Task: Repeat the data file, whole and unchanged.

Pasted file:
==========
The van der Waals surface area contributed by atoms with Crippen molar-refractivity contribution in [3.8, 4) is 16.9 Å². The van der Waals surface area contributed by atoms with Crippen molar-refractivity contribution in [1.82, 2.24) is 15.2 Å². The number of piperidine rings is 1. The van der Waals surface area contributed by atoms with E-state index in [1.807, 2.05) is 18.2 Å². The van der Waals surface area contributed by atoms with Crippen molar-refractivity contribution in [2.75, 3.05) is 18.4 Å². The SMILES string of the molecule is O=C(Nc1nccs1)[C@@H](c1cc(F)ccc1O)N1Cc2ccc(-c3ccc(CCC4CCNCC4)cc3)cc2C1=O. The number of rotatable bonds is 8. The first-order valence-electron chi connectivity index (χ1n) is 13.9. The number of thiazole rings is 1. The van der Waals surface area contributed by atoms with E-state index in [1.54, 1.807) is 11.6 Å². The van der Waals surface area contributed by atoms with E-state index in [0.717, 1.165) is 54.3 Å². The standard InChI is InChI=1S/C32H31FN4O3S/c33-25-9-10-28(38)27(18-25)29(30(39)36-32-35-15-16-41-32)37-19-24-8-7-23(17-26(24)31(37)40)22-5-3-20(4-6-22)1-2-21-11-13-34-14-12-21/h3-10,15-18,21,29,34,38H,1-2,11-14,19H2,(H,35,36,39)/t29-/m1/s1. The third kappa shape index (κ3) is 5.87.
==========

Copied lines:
The van der Waals surface area contributed by atoms with Crippen molar-refractivity contribution in [3.8, 4) is 16.9 Å². The van der Waals surface area contributed by atoms with Crippen molar-refractivity contribution in [1.82, 2.24) is 15.2 Å². The number of piperidine rings is 1. The van der Waals surface area contributed by atoms with E-state index in [1.807, 2.05) is 18.2 Å². The van der Waals surface area contributed by atoms with Crippen molar-refractivity contribution in [2.75, 3.05) is 18.4 Å². The SMILES string of the molecule is O=C(Nc1nccs1)[C@@H](c1cc(F)ccc1O)N1Cc2ccc(-c3ccc(CCC4CCNCC4)cc3)cc2C1=O. The number of rotatable bonds is 8. The first-order valence-electron chi connectivity index (χ1n) is 13.9. The number of thiazole rings is 1. The van der Waals surface area contributed by atoms with E-state index in [1.54, 1.807) is 11.6 Å². The van der Waals surface area contributed by atoms with E-state index in [0.717, 1.165) is 54.3 Å². The standard InChI is InChI=1S/C32H31FN4O3S/c33-25-9-10-28(38)27(18-25)29(30(39)36-32-35-15-16-41-32)37-19-24-8-7-23(17-26(24)31(37)40)22-5-3-20(4-6-22)1-2-21-11-13-34-14-12-21/h3-10,15-18,21,29,34,38H,1-2,11-14,19H2,(H,35,36,39)/t29-/m1/s1. The third kappa shape index (κ3) is 5.87.